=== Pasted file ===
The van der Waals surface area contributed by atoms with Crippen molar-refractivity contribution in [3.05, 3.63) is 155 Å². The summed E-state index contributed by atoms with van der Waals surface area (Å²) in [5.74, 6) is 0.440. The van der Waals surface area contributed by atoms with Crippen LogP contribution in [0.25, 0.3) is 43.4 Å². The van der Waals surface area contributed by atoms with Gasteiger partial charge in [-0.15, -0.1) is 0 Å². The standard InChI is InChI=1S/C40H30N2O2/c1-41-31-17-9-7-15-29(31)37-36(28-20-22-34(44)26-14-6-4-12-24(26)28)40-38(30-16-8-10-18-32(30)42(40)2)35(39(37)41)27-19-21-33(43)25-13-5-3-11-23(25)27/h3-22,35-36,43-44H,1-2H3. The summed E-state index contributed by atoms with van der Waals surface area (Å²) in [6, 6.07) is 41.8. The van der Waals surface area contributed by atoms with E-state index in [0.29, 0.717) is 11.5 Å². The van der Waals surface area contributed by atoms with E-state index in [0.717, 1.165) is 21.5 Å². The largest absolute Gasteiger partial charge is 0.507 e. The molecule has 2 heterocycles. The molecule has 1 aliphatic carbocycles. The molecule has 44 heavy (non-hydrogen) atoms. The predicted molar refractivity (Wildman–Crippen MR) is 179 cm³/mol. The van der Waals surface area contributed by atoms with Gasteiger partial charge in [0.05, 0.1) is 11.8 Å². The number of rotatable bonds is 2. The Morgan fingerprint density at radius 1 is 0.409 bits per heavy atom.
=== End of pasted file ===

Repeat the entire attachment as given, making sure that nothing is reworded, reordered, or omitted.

The van der Waals surface area contributed by atoms with Crippen molar-refractivity contribution in [3.05, 3.63) is 155 Å². The summed E-state index contributed by atoms with van der Waals surface area (Å²) in [5.74, 6) is 0.440. The van der Waals surface area contributed by atoms with Crippen LogP contribution in [0.25, 0.3) is 43.4 Å². The van der Waals surface area contributed by atoms with Gasteiger partial charge in [-0.15, -0.1) is 0 Å². The standard InChI is InChI=1S/C40H30N2O2/c1-41-31-17-9-7-15-29(31)37-36(28-20-22-34(44)26-14-6-4-12-24(26)28)40-38(30-16-8-10-18-32(30)42(40)2)35(39(37)41)27-19-21-33(43)25-13-5-3-11-23(25)27/h3-22,35-36,43-44H,1-2H3. The summed E-state index contributed by atoms with van der Waals surface area (Å²) in [6, 6.07) is 41.8. The van der Waals surface area contributed by atoms with E-state index in [0.29, 0.717) is 11.5 Å². The van der Waals surface area contributed by atoms with E-state index in [0.717, 1.165) is 21.5 Å². The largest absolute Gasteiger partial charge is 0.507 e. The molecule has 2 heterocycles. The molecule has 1 aliphatic carbocycles. The molecule has 44 heavy (non-hydrogen) atoms. The predicted molar refractivity (Wildman–Crippen MR) is 179 cm³/mol. The van der Waals surface area contributed by atoms with Gasteiger partial charge in [0.05, 0.1) is 11.8 Å². The number of rotatable bonds is 2. The Morgan fingerprint density at radius 1 is 0.409 bits per heavy atom.